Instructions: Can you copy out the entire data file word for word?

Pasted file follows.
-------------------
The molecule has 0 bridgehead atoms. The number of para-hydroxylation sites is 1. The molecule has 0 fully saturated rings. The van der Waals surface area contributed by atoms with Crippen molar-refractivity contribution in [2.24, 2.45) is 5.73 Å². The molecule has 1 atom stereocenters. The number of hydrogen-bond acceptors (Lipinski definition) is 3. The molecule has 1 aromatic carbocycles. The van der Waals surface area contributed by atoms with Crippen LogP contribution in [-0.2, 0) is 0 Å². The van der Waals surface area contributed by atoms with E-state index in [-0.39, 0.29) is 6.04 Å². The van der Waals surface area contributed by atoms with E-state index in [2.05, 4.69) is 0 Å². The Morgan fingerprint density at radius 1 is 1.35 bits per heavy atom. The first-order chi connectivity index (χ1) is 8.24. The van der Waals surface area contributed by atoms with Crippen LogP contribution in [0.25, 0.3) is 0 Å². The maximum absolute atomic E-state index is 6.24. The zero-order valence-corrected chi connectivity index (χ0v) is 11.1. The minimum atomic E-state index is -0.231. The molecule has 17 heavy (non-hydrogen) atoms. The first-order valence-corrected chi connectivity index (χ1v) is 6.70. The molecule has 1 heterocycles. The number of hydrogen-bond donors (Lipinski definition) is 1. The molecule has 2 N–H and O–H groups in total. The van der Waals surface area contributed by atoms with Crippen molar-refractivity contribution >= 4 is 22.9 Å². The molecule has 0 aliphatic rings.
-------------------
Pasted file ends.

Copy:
The molecule has 0 bridgehead atoms. The number of para-hydroxylation sites is 1. The molecule has 0 fully saturated rings. The van der Waals surface area contributed by atoms with Crippen molar-refractivity contribution in [2.24, 2.45) is 5.73 Å². The molecule has 1 atom stereocenters. The number of hydrogen-bond acceptors (Lipinski definition) is 3. The molecule has 1 aromatic carbocycles. The van der Waals surface area contributed by atoms with Crippen LogP contribution in [-0.2, 0) is 0 Å². The van der Waals surface area contributed by atoms with E-state index in [-0.39, 0.29) is 6.04 Å². The van der Waals surface area contributed by atoms with E-state index in [2.05, 4.69) is 0 Å². The Morgan fingerprint density at radius 1 is 1.35 bits per heavy atom. The first-order chi connectivity index (χ1) is 8.24. The van der Waals surface area contributed by atoms with Crippen LogP contribution in [0.25, 0.3) is 0 Å². The maximum absolute atomic E-state index is 6.24. The zero-order valence-corrected chi connectivity index (χ0v) is 11.1. The minimum atomic E-state index is -0.231. The molecule has 17 heavy (non-hydrogen) atoms. The first-order valence-corrected chi connectivity index (χ1v) is 6.70. The molecule has 1 heterocycles. The number of hydrogen-bond donors (Lipinski definition) is 1. The molecule has 2 N–H and O–H groups in total. The van der Waals surface area contributed by atoms with Crippen molar-refractivity contribution >= 4 is 22.9 Å². The molecule has 0 aliphatic rings.